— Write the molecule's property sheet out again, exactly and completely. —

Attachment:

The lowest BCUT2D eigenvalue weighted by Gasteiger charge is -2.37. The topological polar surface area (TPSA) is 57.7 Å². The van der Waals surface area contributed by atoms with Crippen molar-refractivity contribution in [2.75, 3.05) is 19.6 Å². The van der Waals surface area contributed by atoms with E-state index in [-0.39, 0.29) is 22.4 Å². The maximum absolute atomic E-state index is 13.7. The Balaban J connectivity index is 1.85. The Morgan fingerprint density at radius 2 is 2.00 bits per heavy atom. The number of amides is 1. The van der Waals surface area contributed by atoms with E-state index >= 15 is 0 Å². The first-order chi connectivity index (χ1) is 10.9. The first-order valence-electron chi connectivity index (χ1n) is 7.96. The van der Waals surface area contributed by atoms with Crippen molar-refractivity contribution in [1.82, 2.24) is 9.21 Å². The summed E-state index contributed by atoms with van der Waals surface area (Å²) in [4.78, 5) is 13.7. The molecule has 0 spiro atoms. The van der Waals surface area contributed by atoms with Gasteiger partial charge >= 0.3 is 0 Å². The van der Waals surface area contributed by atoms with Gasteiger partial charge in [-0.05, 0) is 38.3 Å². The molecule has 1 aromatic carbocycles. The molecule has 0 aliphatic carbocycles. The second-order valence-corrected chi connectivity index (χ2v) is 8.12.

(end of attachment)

The lowest BCUT2D eigenvalue weighted by Gasteiger charge is -2.37. The topological polar surface area (TPSA) is 57.7 Å². The van der Waals surface area contributed by atoms with Crippen molar-refractivity contribution in [2.75, 3.05) is 19.6 Å². The van der Waals surface area contributed by atoms with E-state index in [-0.39, 0.29) is 22.4 Å². The maximum absolute atomic E-state index is 13.7. The Balaban J connectivity index is 1.85. The Morgan fingerprint density at radius 2 is 2.00 bits per heavy atom. The number of amides is 1. The van der Waals surface area contributed by atoms with E-state index >= 15 is 0 Å². The first-order chi connectivity index (χ1) is 10.9. The first-order valence-electron chi connectivity index (χ1n) is 7.96. The van der Waals surface area contributed by atoms with Crippen molar-refractivity contribution in [1.82, 2.24) is 9.21 Å². The summed E-state index contributed by atoms with van der Waals surface area (Å²) in [4.78, 5) is 13.7. The molecule has 0 spiro atoms. The van der Waals surface area contributed by atoms with Gasteiger partial charge >= 0.3 is 0 Å². The van der Waals surface area contributed by atoms with Gasteiger partial charge in [-0.05, 0) is 38.3 Å². The molecule has 1 aromatic carbocycles. The molecule has 0 aliphatic carbocycles. The second-order valence-corrected chi connectivity index (χ2v) is 8.12.